For Starters …
My history with Rebecca (in print and on screen) goes back … way back to the early 1990s when my academic and cinematic worlds collided. You see, I was in the early days of my classic movie journey/obsession and was immediately drawn to the works of the Master of Suspense himself, one Alfred Hitchcock.
From early on, I was determined to go through his entire filmography in chronological order – well except for some of his early silent films, which at the time were not widely available. Eventually, I arrived at his award-winning 1940 adaptation of the Daphne Du Maurier 1938 bestseller of the same name.
At the same time, I was in the midst of my junior year, looking for a subject of my semester term paper in English Lit. Once I found out Rebecca the film was based on the book, I made a beeline to the local library and over the next couple of weeks became completely consumed by the marital tale which had echoes of previous romantic stories I previously read, such as Jane Eyre and Wuthering Heights. I was also drawn to the traces of the Gothic in the novel. In fact, I centered part of my paper’s thesis on Rebecca as a Gothic work of literature.
When I reflect, composing the paper was an exciting journey of in-depth literary research infused with my earnest investigative nature. The result was a top mark on the paper and an increasing driving enthusiasm for seeing the text come alive on the silver screen.
The result? I have to admit that while I did find it entertaining, I was slightly let down by a few of the changes from book to screen. But I get it – Hitch was under the thumb of the Hays Code so it was inevitable that some things were bound to change. For instance, the root cause of *SPOILER*’s demise and the complicity of a certain individual in that event were greatly altered.
Also lost in adaptation (kind of) was the relationship between Rebecca and her devoted personal maid, Mrs. Danvers, played magnificently by Dame Judith Anderson. I say “kind of” because even with morality standards in place, you could peel back some of Danvers’ movements and interpret them for what they are – a psychosexual link between her and Rebecca.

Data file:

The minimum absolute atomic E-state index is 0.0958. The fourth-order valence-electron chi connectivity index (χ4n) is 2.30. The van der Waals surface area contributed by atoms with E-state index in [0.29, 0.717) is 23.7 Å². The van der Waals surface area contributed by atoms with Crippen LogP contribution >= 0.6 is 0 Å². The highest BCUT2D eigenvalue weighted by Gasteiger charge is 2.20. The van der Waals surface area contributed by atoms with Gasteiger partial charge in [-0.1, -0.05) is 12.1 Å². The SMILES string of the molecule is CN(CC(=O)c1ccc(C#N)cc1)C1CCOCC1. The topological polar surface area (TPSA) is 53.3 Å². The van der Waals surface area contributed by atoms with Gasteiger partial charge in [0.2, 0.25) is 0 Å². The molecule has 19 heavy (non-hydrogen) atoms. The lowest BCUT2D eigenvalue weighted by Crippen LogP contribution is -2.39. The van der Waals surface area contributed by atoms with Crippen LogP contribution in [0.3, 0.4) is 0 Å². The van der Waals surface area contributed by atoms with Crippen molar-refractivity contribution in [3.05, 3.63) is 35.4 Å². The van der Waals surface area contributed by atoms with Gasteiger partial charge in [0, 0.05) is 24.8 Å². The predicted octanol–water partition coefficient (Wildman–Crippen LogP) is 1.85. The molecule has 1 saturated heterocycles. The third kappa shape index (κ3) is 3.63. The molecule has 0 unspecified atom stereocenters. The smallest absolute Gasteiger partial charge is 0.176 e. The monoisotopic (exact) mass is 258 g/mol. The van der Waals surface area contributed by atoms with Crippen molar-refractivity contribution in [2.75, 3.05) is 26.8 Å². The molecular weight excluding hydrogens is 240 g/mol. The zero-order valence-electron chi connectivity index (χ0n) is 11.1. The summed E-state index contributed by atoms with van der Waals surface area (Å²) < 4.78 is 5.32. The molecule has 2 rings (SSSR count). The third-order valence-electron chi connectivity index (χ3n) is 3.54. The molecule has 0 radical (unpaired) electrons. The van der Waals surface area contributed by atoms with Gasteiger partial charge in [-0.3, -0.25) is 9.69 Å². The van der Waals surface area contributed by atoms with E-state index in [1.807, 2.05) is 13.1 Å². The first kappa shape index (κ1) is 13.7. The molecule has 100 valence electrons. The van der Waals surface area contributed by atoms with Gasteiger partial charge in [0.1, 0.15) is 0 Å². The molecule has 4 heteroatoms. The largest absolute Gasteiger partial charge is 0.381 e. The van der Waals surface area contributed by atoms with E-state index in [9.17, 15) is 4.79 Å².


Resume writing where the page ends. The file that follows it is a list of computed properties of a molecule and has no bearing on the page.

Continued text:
To Hitch’s credit, he largely captured the atmosphere of my imagination, even with the obvious sound stage and rear projection rigging. Overall, it was a satisfactory viewing experience. Since watching this film, I dug a little further and discovered that since 1940, there have been additional attempts at adapting Du Maurier’s source material. Generally, I chose to ignore these latter day incarnations, wholly happy with what Hitchcock had served up so many years ago.
But we are not here to review that film ….
Enter this glorious year, 2020. As a movie fan, I miss going to theaters, festivals and the like (another post coming soon about THAT). Needless to say, since February, a profoundly moving cinematic experience is notably absent from my life.
This summer, a couple of my friends, in this new socially distanced world, suggested that we have a Rebecca Netflix watch party once the film was available for streaming. I had seen the trailer, an initially was like …
But then I thought a bit more about it. And ultimately, my months longing for a shared film watching experience with friends superseded any reservations I *might* have and I jumped at the chance.
Fast forward a couple of months and there we were, FaceTiming one another, struggling to synch our stream, and eventually settling in and having a fun time in each other’s virtual company. And then there is the film itself. For me, watching Rebecca was a combination of me holding my tongue only long enough to that arrive at that place which I love/dread most when watching content translated from text to screen … but in the book …. In this adaptation, there was a lot of that. That, and a constant guffawing at some of the sillier decisions the characters were making over the film’s run time.